Kennewick man pleads innocent to toddler meth poisoning

Kristin M. Kraemer, Tri-City HeraldFebruary 6, 2013 

A Kennewick man pleaded innocent Tuesday to allegations that while he was watching his 20-month-old niece, the girl drank some questionable juice in his home and later tested positive for methamphetamine.

Christopher Desean Jackson, 31, claimed that he buys meth from another person in his home and that he used the drug days before this incident, according to court documents.

While caring for the child all day Jan. 28, Jackson noticed that she was "acting strangely and rubbing her eyes," documents said. Hours later when his mother came to pick up all four of her granddaughters, she reportedly made the same observations and noted that the girl had very red eyes, was "wringing her hands and blowing saliva bubbles."

The grandmother -- who police said has custody of the girl -- took her to Kennewick General Hospital, where a drug test allegedly showed the presence of meth.

Jackson has been in custody since Jan. 30 and remains held on $20,000 bail.

He's charged in Benton County Superior Court with endangerment with a controlled substance -- for knowingly permitting the girl to ingest meth while in his care -- and possession of meth. His trial is scheduled for March 18.

Jackson will return to court Thursday for the judge to sign an order telling him to have no contact with his niece while the case is pending.

Court documents show that a Kennewick officer was sent to the emergency room after getting a call about a child with meth in her system.

The girl was held overnight for observation at the hospital. Police said Child Protective Services then took her into protective custody.

Officer Craig Hanson met with the girl's grandmother, who gave a timeline of the day's events.

The victim was dropped off at Jackson's home about 6:45 a.m. and was not acting unusual at that time, documents said.

Jackson sent his mother a text at 4 p.m. indicating his niece was acting strangely. At 6:30 p.m., the grandmother left her three other granddaughters with Jackson.

When she returned to the home at 9 p.m., she noticed the 20-month-old's condition and took her to the hospital. She still was at the hospital when Jackson contacted his mother on her phone, said the girl "may have taken some juice belonging to (another resident)" and instructed his mother to have his niece tested for drugs, court documents said. Jackson reportedly didn't specify what type of drug.

Hanson had been told that Jackson was responsible for caring for the children.

Police got a search warrant for Jackson's South Newport Street apartment and seized a broken glass pipe with white residue from a shelf in a room that paperwork showed belongs to Jackson, documents said. Kennewick Detective John Davis reported that the pipe and residue were consistent with a pipe used to smoke methamphetamine.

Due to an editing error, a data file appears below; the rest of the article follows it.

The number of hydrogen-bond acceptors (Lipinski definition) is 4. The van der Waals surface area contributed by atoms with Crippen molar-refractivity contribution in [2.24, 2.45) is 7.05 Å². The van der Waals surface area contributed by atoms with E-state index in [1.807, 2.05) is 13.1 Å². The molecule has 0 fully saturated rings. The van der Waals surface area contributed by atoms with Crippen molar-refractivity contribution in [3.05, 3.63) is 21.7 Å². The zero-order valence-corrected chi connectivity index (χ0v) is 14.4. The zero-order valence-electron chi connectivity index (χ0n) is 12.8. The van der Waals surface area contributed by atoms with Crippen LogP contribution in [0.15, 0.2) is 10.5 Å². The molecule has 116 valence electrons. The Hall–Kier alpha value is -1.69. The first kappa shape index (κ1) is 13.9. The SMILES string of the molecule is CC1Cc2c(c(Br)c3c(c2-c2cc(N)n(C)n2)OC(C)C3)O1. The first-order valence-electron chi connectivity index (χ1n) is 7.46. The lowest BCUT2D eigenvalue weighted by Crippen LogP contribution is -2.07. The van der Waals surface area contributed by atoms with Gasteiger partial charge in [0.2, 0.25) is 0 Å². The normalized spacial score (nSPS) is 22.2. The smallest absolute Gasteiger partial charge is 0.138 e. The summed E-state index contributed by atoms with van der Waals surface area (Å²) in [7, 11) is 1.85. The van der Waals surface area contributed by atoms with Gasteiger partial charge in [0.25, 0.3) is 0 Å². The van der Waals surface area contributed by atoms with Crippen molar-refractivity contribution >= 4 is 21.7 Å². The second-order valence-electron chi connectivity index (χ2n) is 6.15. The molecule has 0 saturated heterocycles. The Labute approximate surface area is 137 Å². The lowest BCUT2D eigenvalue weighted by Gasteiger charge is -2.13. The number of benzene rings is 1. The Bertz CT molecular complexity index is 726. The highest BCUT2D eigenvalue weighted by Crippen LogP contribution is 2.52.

Another broken glass pipe with white residue and a plastic bag with white residue were found in a bathroom, and multiple prescription sleeping pills were found in a different bedroom, court documents said.

"Officers also located multiple bottles and cups containing unknown liquids throughout the residence," Deputy Prosecutor Emily Sullivan wrote in documents.

Police contacted Jackson at his mother's home.

In an interview after he was read his Miranda rights, Jackson said he used meth Jan. 24, court documents said. He also admitting knowing that another resident sells drugs out of the home, uses meth there and has made multiple meth bongs, documents said.

Jackson further told detectives that his niece "was exposed to methamphetamine while in his care because he was not watching her," Sullivan wrote, "and that he would not allow his own kids to stay in (another resident's) room for fear that they would 'get into something.' "

The resident had not been charged in connection with the case as of Tuesday.

Prosecutors said it requires a police investigation into any alleged criminal activity on the other person's part and a recommendation for charges.

Tri-City Herald is pleased to provide this opportunity to share information, experiences and observations about what's in the news. Some of the comments may be reprinted elsewhere in the site or in the newspaper. We encourage lively, open debate on the issues of the day, and ask that you refrain from profanity, hate speech, personal comments and remarks that are off point. Thank you for taking the time to offer your thoughts.

Commenting FAQs | Terms of Service